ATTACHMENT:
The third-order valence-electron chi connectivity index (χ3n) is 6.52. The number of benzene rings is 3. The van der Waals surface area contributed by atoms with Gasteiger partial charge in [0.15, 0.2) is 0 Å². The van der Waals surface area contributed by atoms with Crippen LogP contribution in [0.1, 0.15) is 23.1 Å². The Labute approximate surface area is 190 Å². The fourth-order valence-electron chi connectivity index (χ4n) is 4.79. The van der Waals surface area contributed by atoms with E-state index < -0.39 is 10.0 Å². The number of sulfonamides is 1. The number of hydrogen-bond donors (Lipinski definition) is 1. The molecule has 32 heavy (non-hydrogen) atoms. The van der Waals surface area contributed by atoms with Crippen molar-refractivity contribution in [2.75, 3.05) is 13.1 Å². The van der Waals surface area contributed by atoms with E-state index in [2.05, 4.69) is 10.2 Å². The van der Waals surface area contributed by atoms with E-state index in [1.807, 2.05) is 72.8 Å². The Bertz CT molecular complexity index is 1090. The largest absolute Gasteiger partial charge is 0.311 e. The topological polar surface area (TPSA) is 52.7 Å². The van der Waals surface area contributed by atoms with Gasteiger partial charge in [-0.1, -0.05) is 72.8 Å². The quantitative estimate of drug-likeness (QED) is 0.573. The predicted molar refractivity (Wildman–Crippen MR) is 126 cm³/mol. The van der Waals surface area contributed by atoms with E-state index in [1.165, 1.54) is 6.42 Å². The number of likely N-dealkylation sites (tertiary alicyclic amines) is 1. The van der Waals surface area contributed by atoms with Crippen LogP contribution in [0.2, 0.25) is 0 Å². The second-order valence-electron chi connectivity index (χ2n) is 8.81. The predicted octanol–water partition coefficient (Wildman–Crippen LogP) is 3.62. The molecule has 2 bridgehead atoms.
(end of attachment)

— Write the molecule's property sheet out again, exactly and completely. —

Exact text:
The third-order valence-electron chi connectivity index (χ3n) is 6.52. The number of benzene rings is 3. The van der Waals surface area contributed by atoms with Gasteiger partial charge in [0.15, 0.2) is 0 Å². The van der Waals surface area contributed by atoms with Crippen LogP contribution in [0.1, 0.15) is 23.1 Å². The Labute approximate surface area is 190 Å². The fourth-order valence-electron chi connectivity index (χ4n) is 4.79. The van der Waals surface area contributed by atoms with E-state index < -0.39 is 10.0 Å². The number of sulfonamides is 1. The number of hydrogen-bond donors (Lipinski definition) is 1. The molecule has 32 heavy (non-hydrogen) atoms. The van der Waals surface area contributed by atoms with Crippen molar-refractivity contribution in [2.75, 3.05) is 13.1 Å². The van der Waals surface area contributed by atoms with E-state index in [2.05, 4.69) is 10.2 Å². The van der Waals surface area contributed by atoms with E-state index in [1.807, 2.05) is 72.8 Å². The Bertz CT molecular complexity index is 1090. The largest absolute Gasteiger partial charge is 0.311 e. The topological polar surface area (TPSA) is 52.7 Å². The van der Waals surface area contributed by atoms with Gasteiger partial charge in [-0.1, -0.05) is 72.8 Å². The quantitative estimate of drug-likeness (QED) is 0.573. The predicted molar refractivity (Wildman–Crippen MR) is 126 cm³/mol. The van der Waals surface area contributed by atoms with E-state index in [1.165, 1.54) is 6.42 Å². The number of likely N-dealkylation sites (tertiary alicyclic amines) is 1. The van der Waals surface area contributed by atoms with Crippen LogP contribution in [0.2, 0.25) is 0 Å². The second-order valence-electron chi connectivity index (χ2n) is 8.81. The predicted octanol–water partition coefficient (Wildman–Crippen LogP) is 3.62. The molecule has 2 bridgehead atoms.